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Before Em was born, I was a bonified gym bunny. The gym was my best friend. I was on the treadmill or elliptical machine every morning or evening, I worked out on my office lunch break, and fit in a long walk outside with my hubby whenever possible. I may have gone a little overboard with my fitness regimen, but working out was not just key to my physical well-being; it also served as a huge emotional outlet for me, and kept my inner feng shui in check.
Ever since Emmy was born, the gym has been more like a distant relative then a best-friend. Em was definitely a “high needs” baby, and did not like to be put down during her awake time or sleeping time. She was most at home in her Ergo carrier. While this did help me build my lower back strength and shoulders, it did NOT help me get back on track physically in any other way. I was definitely attachment parenting, and on my few trips to the gym for a group exercise class during the first year of Em’s life, I was racked with guilt and felt like crying even while Zumba dancing to “Party Rock Anthem” (side note: they should really start a “mommy and me” Zumba class for mommies like me, if they haven’t already). I did find an outdoor mommy-baby bootcamp class, which was amazing (and tough), but then the instructor got pregnant and winter arrived (double-whammy!).
This past December, at nearly 14 months old, my daughter started daycare two days a week at the local JCC, which requires all daycare families to also be members of the fitness center. I don’t LOVE the fact that daycare comes with an additional mandatory $70+/month membership fee, but I thought that belonging to a gym that is at the same location as my daughter’s care would be great motivation for me to get my behind in gear at least a few days a week. I fantasized about driving over to the center on my lunch breaks so I could fit in a good 40 minutes of intense exercise, then peeking in the “Busy Bees” room to make sure Em is playing nicely with the other kids, and eating my sandwich on my way back to work. Or alternatively, I would just go to the gym AFTER work, and leave Em in daycare for an extra half hour.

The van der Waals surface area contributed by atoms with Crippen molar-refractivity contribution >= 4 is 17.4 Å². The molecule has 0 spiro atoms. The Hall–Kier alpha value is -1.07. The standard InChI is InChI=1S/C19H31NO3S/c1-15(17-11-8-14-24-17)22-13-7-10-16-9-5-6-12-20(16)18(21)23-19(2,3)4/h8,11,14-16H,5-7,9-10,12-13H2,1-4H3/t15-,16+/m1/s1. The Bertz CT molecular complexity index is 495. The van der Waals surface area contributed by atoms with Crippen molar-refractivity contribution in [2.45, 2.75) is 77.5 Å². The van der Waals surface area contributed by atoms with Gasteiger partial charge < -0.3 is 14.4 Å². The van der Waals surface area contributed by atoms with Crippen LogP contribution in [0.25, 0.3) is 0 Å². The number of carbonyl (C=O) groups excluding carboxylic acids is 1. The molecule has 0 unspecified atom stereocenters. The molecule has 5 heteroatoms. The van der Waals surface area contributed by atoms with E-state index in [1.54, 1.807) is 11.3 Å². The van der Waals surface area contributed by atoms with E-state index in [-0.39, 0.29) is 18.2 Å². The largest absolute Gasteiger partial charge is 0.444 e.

As it turns out, I truly was fantasizing. Emmy’s transition to a daycare setting has not been easy, to say the least. The first two weeks she cried ferociously every time I left her in the morning, and her face was tear-streaked and utterly exhausted at pick-up time. I couldn’t bear the idea of leaving Emmy a minute longer than my work schedule allowed, so the “after-work workout” plan did NOT work out.
And then the onslaught of daycare-inspired sicknesses began. Emmy has had about 87 colds in the last 59 days. My husband has caught about 86 of the 87 colds. I believe Em attended 8 out of the 16 days of daycare she was supposed to attend (and we paid for!) in December and January. The rest of the time she has been cared for by grandma when possible (or C or me when not possible), with me shuttling back and forth from the office on my lunch break to breastfeed Em or take her to a doctor’s appointment. Needless to say, establishing a daily routine that allows time for personal fitness has not been a real possibility.
With Emmy’s seemingly endless congestion, coughing, vomiting and fevers, night times have been no easier or more predictable. Our family “down time” is spent snot-sucking or disinfecting the house, and our idea of a really good time is a night where we are all able to breathe out of our noses.
I have given up on the old fantasy, but am starting to work on a new one. In this fantasy, spring arrives in Albany on February 15th. Emmy’s daycare is able to open their windows to let air circulate, and there is no longer a marathon of viruses being passed back and forth between the children. I am able to go to the gym on the days when Emmy is attending daycare (with a 100% attendance record, of course), and am able to take a nice long jog/walk outside on the other days. I’ll be listening to “Party Rock Anthem” on my Sansa mini, and I won’t be feeling an ounce of guilt.